Slavery in Sudan Becomes a 'Cause' in US ; African-American Leaders Call for a 21st-Century Global Abolitionist Movement

By Gail Russell Chaddock writer of The Christian Science Monitor | The Christian Science Monitor, October 5, 2000 | Go to article overview

Slavery in Sudan Becomes a 'Cause' in US ; African-American Leaders Call for a 21st-Century Global Abolitionist Movement


Gail Russell Chaddock writer of The Christian Science Monitor, The Christian Science Monitor


Joe Madison says he doesn't cry easily. But in Sudan recently to witness the liberation of 400 women and children who had been held as slaves, Mr. Madison wept.

"They all jumped up in unison, screaming and hugging and running to their chief," says Madison, a Washington talk-radio host who accompanied an international Christian group that had paid ransom for the 4,435 captives. "I'm an African-American, the descendant of slaves. It was like I was in a time machine, watching my own ancestors in slavery. Only this is real and it's happening now."

Almost overnight, the civil war in Sudan - a 17-year conflict that has claimed more than 2 million lives and raised humanitarian concerns about slavery - is becoming a cause clbre here in America.

Officials in the Sudanese capital, Khartoum, say that the abductions of women and children are simply part of intertribal conflicts.

But some Christian leaders have charged that the raids are part of a government-sponsored program of forced Islamization of the Christian and animist people of southern Sudan - an accusation Sudanese officials reject.

Estimates on the numbers of abducted vary. While Sudanese government figures record 14,000 southern Sudanese women and children kidnapped in recent years, human rights experts say that raiders armed by Khartoum have seized from tens of thousands up to 100,000 people and forced them to work as slaves.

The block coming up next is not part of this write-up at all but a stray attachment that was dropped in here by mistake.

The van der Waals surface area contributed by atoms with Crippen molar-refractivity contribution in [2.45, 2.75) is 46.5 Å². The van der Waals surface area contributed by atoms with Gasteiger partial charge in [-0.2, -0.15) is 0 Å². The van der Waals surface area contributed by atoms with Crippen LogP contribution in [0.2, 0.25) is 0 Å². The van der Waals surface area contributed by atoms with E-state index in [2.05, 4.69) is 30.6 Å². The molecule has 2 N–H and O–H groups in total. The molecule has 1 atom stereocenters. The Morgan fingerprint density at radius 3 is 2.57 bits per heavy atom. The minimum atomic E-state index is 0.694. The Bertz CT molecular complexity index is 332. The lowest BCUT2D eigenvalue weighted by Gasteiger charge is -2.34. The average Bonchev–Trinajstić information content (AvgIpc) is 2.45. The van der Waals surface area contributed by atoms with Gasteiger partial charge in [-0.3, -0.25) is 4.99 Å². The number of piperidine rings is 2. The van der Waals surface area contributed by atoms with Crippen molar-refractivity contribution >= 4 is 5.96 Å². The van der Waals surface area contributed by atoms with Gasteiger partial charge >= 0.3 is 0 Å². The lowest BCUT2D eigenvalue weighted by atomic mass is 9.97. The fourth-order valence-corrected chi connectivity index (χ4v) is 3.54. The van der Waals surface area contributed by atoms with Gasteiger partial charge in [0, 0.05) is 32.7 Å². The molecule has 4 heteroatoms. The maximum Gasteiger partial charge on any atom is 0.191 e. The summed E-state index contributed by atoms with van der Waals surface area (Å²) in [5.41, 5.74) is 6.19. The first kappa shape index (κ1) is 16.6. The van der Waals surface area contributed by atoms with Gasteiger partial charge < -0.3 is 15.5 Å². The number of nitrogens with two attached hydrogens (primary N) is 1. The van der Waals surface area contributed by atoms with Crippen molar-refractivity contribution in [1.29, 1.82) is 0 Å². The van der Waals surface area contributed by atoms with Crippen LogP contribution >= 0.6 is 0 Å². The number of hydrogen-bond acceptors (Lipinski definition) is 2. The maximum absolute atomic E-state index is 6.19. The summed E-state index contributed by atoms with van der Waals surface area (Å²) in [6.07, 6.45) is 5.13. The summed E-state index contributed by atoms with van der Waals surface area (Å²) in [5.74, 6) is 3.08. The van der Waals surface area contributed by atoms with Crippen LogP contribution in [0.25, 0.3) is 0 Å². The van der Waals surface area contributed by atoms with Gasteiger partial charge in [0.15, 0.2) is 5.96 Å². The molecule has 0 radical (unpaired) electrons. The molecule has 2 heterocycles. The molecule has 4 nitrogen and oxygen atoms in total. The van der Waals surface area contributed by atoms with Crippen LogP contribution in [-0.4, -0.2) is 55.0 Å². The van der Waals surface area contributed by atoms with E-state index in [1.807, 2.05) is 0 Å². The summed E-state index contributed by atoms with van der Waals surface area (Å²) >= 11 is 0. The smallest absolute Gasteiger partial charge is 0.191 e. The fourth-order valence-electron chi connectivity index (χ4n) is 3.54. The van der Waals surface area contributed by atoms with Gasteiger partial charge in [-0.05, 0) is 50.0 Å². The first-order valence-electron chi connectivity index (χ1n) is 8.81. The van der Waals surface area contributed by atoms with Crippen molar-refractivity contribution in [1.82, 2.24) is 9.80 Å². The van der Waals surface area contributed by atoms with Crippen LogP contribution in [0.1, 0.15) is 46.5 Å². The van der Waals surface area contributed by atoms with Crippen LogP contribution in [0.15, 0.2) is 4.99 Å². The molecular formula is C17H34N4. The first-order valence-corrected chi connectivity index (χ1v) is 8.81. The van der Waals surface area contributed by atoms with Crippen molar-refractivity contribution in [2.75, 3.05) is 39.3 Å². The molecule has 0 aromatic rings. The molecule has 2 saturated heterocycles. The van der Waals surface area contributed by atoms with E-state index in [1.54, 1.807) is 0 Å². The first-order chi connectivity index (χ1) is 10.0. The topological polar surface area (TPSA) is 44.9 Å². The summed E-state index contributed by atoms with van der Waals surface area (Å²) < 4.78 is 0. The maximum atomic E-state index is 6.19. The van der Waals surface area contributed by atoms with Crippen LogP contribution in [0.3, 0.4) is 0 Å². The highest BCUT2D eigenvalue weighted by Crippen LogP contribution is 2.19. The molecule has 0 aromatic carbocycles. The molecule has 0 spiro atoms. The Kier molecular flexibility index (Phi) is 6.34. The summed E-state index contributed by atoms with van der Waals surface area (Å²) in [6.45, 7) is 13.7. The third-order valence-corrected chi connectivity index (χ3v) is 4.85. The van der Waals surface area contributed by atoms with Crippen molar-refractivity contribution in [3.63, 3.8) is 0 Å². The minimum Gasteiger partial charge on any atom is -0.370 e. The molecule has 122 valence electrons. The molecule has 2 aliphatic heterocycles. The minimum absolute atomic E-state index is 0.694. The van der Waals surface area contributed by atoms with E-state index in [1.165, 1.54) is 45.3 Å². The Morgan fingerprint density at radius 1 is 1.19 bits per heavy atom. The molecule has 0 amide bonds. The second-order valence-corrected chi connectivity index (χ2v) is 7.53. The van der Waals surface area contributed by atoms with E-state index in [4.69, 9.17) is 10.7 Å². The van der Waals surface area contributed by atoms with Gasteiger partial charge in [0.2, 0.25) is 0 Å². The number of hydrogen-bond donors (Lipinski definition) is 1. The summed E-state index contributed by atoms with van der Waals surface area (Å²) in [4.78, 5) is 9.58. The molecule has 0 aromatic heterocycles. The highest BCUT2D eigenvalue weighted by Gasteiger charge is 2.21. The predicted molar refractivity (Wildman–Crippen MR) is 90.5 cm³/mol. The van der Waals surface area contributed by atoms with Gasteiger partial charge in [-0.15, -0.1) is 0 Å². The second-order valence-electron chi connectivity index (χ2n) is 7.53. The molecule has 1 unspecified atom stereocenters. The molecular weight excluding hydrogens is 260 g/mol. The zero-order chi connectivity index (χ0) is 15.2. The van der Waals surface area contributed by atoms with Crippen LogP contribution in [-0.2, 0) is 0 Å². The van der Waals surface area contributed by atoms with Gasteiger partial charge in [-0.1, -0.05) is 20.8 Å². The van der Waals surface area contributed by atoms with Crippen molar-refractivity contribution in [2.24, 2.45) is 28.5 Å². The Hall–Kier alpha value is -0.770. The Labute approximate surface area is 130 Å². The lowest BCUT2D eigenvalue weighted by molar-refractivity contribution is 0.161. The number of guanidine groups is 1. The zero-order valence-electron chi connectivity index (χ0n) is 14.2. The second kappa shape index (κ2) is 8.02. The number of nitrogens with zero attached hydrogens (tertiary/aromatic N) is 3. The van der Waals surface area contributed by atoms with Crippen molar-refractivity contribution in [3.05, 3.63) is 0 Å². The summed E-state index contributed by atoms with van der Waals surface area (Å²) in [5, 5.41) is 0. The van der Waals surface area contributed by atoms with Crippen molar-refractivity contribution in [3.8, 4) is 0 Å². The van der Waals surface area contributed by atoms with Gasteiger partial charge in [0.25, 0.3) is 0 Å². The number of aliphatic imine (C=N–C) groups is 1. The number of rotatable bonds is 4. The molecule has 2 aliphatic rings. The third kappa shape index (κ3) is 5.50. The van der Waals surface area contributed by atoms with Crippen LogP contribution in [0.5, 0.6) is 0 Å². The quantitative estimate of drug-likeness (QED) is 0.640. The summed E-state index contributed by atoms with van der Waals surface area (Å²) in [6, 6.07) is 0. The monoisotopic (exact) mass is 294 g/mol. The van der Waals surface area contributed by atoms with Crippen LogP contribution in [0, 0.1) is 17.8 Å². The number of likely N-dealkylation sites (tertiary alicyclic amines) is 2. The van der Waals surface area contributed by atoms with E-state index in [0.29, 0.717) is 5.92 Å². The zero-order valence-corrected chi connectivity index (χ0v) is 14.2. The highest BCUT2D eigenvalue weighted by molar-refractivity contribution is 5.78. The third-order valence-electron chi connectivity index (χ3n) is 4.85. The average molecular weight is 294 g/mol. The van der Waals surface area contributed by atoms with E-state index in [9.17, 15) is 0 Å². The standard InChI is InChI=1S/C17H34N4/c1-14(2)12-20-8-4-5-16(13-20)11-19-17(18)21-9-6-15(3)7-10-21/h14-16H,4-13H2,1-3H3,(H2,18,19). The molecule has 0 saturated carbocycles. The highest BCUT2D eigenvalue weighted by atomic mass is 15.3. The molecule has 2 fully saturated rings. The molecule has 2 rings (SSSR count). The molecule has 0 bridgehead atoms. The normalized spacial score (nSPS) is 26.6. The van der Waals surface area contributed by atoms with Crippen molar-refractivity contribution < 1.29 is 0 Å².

The abductions occur against the backdrop of a civil war that has claimed more than 2 million lives. But it is slavery that's turning the crisis in the largest nation in Africa into an issue that matters to Americans.

Prominent African-American leaders, including Madison, have announced their own "21st-century abolition movement." Activists say tactics will include protests against nations condoning slavery and boycotts of the stock of companies doing business with them - much along the lines of the global movement to end apartheid in South Africa in the 1970s and '80s.

Last week, schoolchildren from Aurora, Colo., and former slaves from Sudan, Mauritania, and Haiti, testified before the US Senate Committee on Foreign Relations on the issue.

Colorado teacher Barbara Vogel founded STOP (Slavery that Oppresses People) to raise money to buy back slaves in Sudan. The group appealed to senators to help in the effort.

"Today in Sudan and around the world, there are children who cannot sleep at night. They lie on the ground and they wait for strong people to come and free them. Senators, you are strong people. You have a big voice and strong arms. You can free the slaves," said Francis Bok, who was abducted into slavery in southern Sudan at the age of 7.

(Mr. Bok escaped his captors, made it out of the country, and is now attending school for the first time and working with the Boston- based American Anti-Slavery Group.)

Leaders of the new movement hope that by publicizing the abductions in Sudan they can focus world attention on the scope of the larger catastrophe in the nation.

"When 10 heads of human rights organizations met with US Secretary of State Madeleine Albright last year, we were told that the suffering in Sudan doesn't seem to be marketable to the American people," says Charles Jacob, president of the American Anti-Slavery Group. …